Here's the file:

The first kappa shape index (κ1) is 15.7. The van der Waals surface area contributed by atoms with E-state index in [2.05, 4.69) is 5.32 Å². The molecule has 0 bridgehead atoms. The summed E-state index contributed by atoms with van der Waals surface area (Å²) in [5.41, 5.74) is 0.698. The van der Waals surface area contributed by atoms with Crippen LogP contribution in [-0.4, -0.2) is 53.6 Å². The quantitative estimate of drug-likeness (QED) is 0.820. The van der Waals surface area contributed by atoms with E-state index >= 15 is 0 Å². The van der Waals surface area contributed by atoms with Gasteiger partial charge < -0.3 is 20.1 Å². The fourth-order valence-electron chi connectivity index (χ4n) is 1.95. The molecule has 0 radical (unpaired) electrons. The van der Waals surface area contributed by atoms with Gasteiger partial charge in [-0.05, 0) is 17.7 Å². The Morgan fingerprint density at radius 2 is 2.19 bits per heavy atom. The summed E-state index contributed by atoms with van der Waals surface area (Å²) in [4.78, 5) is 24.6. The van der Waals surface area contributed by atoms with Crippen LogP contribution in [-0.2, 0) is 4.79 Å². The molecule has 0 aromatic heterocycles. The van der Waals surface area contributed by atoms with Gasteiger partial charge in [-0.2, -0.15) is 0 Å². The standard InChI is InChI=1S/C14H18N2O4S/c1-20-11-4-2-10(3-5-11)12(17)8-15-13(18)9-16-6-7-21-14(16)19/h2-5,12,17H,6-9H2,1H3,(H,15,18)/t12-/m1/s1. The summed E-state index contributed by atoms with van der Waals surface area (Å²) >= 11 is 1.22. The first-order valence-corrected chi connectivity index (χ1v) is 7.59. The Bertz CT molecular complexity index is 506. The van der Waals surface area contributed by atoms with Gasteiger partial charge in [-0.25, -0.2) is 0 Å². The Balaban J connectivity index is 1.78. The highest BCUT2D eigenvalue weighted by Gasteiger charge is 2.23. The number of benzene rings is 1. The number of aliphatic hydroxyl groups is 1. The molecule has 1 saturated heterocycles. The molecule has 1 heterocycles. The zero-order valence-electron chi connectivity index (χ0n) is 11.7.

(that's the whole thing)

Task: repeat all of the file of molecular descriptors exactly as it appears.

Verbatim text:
The first kappa shape index (κ1) is 15.7. The van der Waals surface area contributed by atoms with E-state index in [2.05, 4.69) is 5.32 Å². The molecule has 0 bridgehead atoms. The summed E-state index contributed by atoms with van der Waals surface area (Å²) in [5.41, 5.74) is 0.698. The van der Waals surface area contributed by atoms with Crippen LogP contribution in [-0.4, -0.2) is 53.6 Å². The quantitative estimate of drug-likeness (QED) is 0.820. The van der Waals surface area contributed by atoms with E-state index >= 15 is 0 Å². The van der Waals surface area contributed by atoms with Gasteiger partial charge < -0.3 is 20.1 Å². The fourth-order valence-electron chi connectivity index (χ4n) is 1.95. The molecule has 0 radical (unpaired) electrons. The van der Waals surface area contributed by atoms with Gasteiger partial charge in [-0.05, 0) is 17.7 Å². The Morgan fingerprint density at radius 2 is 2.19 bits per heavy atom. The summed E-state index contributed by atoms with van der Waals surface area (Å²) in [4.78, 5) is 24.6. The van der Waals surface area contributed by atoms with Crippen LogP contribution in [-0.2, 0) is 4.79 Å². The molecule has 0 aromatic heterocycles. The van der Waals surface area contributed by atoms with Gasteiger partial charge in [-0.2, -0.15) is 0 Å². The standard InChI is InChI=1S/C14H18N2O4S/c1-20-11-4-2-10(3-5-11)12(17)8-15-13(18)9-16-6-7-21-14(16)19/h2-5,12,17H,6-9H2,1H3,(H,15,18)/t12-/m1/s1. The summed E-state index contributed by atoms with van der Waals surface area (Å²) >= 11 is 1.22. The first-order valence-corrected chi connectivity index (χ1v) is 7.59. The Bertz CT molecular complexity index is 506. The van der Waals surface area contributed by atoms with Gasteiger partial charge in [-0.25, -0.2) is 0 Å². The Balaban J connectivity index is 1.78. The highest BCUT2D eigenvalue weighted by Gasteiger charge is 2.23. The number of benzene rings is 1. The number of aliphatic hydroxyl groups is 1. The molecule has 1 saturated heterocycles. The molecule has 1 heterocycles. The zero-order valence-electron chi connectivity index (χ0n) is 11.7.